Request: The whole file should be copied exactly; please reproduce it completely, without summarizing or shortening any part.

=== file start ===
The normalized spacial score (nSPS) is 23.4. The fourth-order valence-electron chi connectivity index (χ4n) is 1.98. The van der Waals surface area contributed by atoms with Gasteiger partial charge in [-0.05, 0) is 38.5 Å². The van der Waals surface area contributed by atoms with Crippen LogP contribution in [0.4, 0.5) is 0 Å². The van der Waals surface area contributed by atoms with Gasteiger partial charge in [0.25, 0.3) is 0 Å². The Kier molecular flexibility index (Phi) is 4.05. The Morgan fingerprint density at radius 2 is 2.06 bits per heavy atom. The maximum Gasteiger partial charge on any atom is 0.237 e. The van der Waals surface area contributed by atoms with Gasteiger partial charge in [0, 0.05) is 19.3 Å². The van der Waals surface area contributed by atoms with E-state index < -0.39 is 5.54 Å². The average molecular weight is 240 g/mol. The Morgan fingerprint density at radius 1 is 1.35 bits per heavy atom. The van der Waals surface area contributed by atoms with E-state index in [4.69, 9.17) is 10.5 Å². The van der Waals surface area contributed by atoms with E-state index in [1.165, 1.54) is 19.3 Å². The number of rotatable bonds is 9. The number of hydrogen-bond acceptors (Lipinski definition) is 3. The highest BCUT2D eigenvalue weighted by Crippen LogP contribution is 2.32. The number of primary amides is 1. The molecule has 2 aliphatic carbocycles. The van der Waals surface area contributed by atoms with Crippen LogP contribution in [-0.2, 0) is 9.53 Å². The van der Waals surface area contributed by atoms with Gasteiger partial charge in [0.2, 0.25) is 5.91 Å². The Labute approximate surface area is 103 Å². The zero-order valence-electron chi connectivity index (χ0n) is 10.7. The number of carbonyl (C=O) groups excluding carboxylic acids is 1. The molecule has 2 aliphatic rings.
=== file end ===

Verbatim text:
The normalized spacial score (nSPS) is 23.4. The fourth-order valence-electron chi connectivity index (χ4n) is 1.98. The van der Waals surface area contributed by atoms with Gasteiger partial charge in [-0.05, 0) is 38.5 Å². The van der Waals surface area contributed by atoms with Crippen LogP contribution in [0.4, 0.5) is 0 Å². The van der Waals surface area contributed by atoms with Gasteiger partial charge in [0.25, 0.3) is 0 Å². The Kier molecular flexibility index (Phi) is 4.05. The Morgan fingerprint density at radius 2 is 2.06 bits per heavy atom. The maximum Gasteiger partial charge on any atom is 0.237 e. The van der Waals surface area contributed by atoms with Gasteiger partial charge in [0, 0.05) is 19.3 Å². The van der Waals surface area contributed by atoms with E-state index < -0.39 is 5.54 Å². The average molecular weight is 240 g/mol. The Morgan fingerprint density at radius 1 is 1.35 bits per heavy atom. The van der Waals surface area contributed by atoms with E-state index in [4.69, 9.17) is 10.5 Å². The van der Waals surface area contributed by atoms with E-state index in [1.165, 1.54) is 19.3 Å². The number of rotatable bonds is 9. The number of hydrogen-bond acceptors (Lipinski definition) is 3. The highest BCUT2D eigenvalue weighted by Crippen LogP contribution is 2.32. The number of primary amides is 1. The molecule has 2 aliphatic carbocycles. The van der Waals surface area contributed by atoms with Crippen LogP contribution in [-0.2, 0) is 9.53 Å². The van der Waals surface area contributed by atoms with Gasteiger partial charge in [0.2, 0.25) is 5.91 Å². The Labute approximate surface area is 103 Å². The zero-order valence-electron chi connectivity index (χ0n) is 10.7. The number of carbonyl (C=O) groups excluding carboxylic acids is 1. The molecule has 2 aliphatic rings.